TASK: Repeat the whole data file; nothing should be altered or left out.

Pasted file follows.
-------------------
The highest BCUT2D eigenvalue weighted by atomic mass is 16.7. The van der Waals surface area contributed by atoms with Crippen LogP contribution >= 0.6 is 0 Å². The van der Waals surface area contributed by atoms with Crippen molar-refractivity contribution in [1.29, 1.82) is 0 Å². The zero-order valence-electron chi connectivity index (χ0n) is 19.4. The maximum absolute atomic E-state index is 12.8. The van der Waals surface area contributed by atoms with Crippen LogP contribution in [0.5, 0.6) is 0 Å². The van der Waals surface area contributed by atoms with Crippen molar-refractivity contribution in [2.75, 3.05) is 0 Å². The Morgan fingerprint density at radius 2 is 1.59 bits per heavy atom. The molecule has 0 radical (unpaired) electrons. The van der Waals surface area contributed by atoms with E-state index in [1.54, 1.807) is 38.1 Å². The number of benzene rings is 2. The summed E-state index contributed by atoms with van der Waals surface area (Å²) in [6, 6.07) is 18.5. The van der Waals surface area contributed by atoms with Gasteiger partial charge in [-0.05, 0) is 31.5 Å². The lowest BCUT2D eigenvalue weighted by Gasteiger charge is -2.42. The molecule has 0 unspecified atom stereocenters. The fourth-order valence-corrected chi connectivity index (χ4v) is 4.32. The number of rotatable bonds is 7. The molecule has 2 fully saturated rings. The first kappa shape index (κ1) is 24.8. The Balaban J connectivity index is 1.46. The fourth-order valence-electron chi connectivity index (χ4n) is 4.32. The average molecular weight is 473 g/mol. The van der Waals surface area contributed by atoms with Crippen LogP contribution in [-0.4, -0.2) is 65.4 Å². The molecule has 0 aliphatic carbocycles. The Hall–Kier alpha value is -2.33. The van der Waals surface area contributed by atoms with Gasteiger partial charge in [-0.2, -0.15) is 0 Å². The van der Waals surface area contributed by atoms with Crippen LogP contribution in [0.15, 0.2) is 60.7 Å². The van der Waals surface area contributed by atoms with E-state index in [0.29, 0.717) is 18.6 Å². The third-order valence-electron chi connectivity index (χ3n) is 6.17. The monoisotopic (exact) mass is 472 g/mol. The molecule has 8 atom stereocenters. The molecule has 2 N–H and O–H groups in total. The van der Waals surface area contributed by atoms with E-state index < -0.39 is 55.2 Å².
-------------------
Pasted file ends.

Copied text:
The highest BCUT2D eigenvalue weighted by atomic mass is 16.7. The van der Waals surface area contributed by atoms with Crippen LogP contribution >= 0.6 is 0 Å². The van der Waals surface area contributed by atoms with Crippen molar-refractivity contribution in [1.29, 1.82) is 0 Å². The zero-order valence-electron chi connectivity index (χ0n) is 19.4. The maximum absolute atomic E-state index is 12.8. The van der Waals surface area contributed by atoms with Crippen LogP contribution in [0.5, 0.6) is 0 Å². The van der Waals surface area contributed by atoms with Crippen molar-refractivity contribution in [2.75, 3.05) is 0 Å². The Morgan fingerprint density at radius 2 is 1.59 bits per heavy atom. The molecule has 0 radical (unpaired) electrons. The van der Waals surface area contributed by atoms with E-state index in [1.54, 1.807) is 38.1 Å². The number of benzene rings is 2. The summed E-state index contributed by atoms with van der Waals surface area (Å²) in [6, 6.07) is 18.5. The van der Waals surface area contributed by atoms with Gasteiger partial charge in [-0.05, 0) is 31.5 Å². The lowest BCUT2D eigenvalue weighted by Gasteiger charge is -2.42. The molecule has 0 unspecified atom stereocenters. The fourth-order valence-corrected chi connectivity index (χ4v) is 4.32. The number of rotatable bonds is 7. The molecule has 2 fully saturated rings. The first kappa shape index (κ1) is 24.8. The Balaban J connectivity index is 1.46. The fourth-order valence-electron chi connectivity index (χ4n) is 4.32. The average molecular weight is 473 g/mol. The van der Waals surface area contributed by atoms with Crippen LogP contribution in [-0.4, -0.2) is 65.4 Å². The molecule has 0 aliphatic carbocycles. The Hall–Kier alpha value is -2.33. The van der Waals surface area contributed by atoms with Gasteiger partial charge in [-0.2, -0.15) is 0 Å². The van der Waals surface area contributed by atoms with Crippen LogP contribution in [0.15, 0.2) is 60.7 Å². The van der Waals surface area contributed by atoms with E-state index in [0.29, 0.717) is 18.6 Å². The third-order valence-electron chi connectivity index (χ3n) is 6.17. The monoisotopic (exact) mass is 472 g/mol. The molecule has 8 atom stereocenters. The molecule has 2 N–H and O–H groups in total. The van der Waals surface area contributed by atoms with E-state index < -0.39 is 55.2 Å².